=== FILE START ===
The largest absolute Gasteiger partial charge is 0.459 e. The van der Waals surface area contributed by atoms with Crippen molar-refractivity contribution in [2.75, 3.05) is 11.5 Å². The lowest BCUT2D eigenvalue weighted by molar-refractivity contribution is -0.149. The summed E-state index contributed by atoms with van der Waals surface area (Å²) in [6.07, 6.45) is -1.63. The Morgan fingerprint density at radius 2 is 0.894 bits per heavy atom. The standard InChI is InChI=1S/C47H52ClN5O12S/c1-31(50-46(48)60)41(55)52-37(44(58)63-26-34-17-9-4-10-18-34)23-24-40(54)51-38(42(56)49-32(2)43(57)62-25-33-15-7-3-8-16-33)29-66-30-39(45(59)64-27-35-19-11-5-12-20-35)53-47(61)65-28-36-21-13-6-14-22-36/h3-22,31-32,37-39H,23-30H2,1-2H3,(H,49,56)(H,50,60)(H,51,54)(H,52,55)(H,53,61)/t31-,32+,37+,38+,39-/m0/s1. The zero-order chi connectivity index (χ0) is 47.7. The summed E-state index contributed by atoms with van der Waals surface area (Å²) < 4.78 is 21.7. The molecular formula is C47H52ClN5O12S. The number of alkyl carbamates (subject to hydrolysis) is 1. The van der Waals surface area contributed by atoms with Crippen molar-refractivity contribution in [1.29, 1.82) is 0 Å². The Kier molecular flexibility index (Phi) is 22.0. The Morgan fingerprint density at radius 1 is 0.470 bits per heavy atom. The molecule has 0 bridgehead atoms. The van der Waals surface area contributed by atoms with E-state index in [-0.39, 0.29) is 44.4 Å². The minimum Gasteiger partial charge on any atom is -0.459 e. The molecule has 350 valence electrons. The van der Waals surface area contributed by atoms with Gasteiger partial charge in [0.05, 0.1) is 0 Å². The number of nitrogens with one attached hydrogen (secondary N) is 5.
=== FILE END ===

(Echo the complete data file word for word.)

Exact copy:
The largest absolute Gasteiger partial charge is 0.459 e. The van der Waals surface area contributed by atoms with Crippen molar-refractivity contribution in [2.75, 3.05) is 11.5 Å². The lowest BCUT2D eigenvalue weighted by molar-refractivity contribution is -0.149. The summed E-state index contributed by atoms with van der Waals surface area (Å²) in [6.07, 6.45) is -1.63. The Morgan fingerprint density at radius 2 is 0.894 bits per heavy atom. The standard InChI is InChI=1S/C47H52ClN5O12S/c1-31(50-46(48)60)41(55)52-37(44(58)63-26-34-17-9-4-10-18-34)23-24-40(54)51-38(42(56)49-32(2)43(57)62-25-33-15-7-3-8-16-33)29-66-30-39(45(59)64-27-35-19-11-5-12-20-35)53-47(61)65-28-36-21-13-6-14-22-36/h3-22,31-32,37-39H,23-30H2,1-2H3,(H,49,56)(H,50,60)(H,51,54)(H,52,55)(H,53,61)/t31-,32+,37+,38+,39-/m0/s1. The zero-order chi connectivity index (χ0) is 47.7. The summed E-state index contributed by atoms with van der Waals surface area (Å²) < 4.78 is 21.7. The molecular formula is C47H52ClN5O12S. The number of alkyl carbamates (subject to hydrolysis) is 1. The van der Waals surface area contributed by atoms with Crippen molar-refractivity contribution in [1.29, 1.82) is 0 Å². The Kier molecular flexibility index (Phi) is 22.0. The Morgan fingerprint density at radius 1 is 0.470 bits per heavy atom. The molecule has 0 bridgehead atoms. The van der Waals surface area contributed by atoms with E-state index in [-0.39, 0.29) is 44.4 Å². The minimum Gasteiger partial charge on any atom is -0.459 e. The molecule has 350 valence electrons. The van der Waals surface area contributed by atoms with Gasteiger partial charge in [0.05, 0.1) is 0 Å². The number of nitrogens with one attached hydrogen (secondary N) is 5.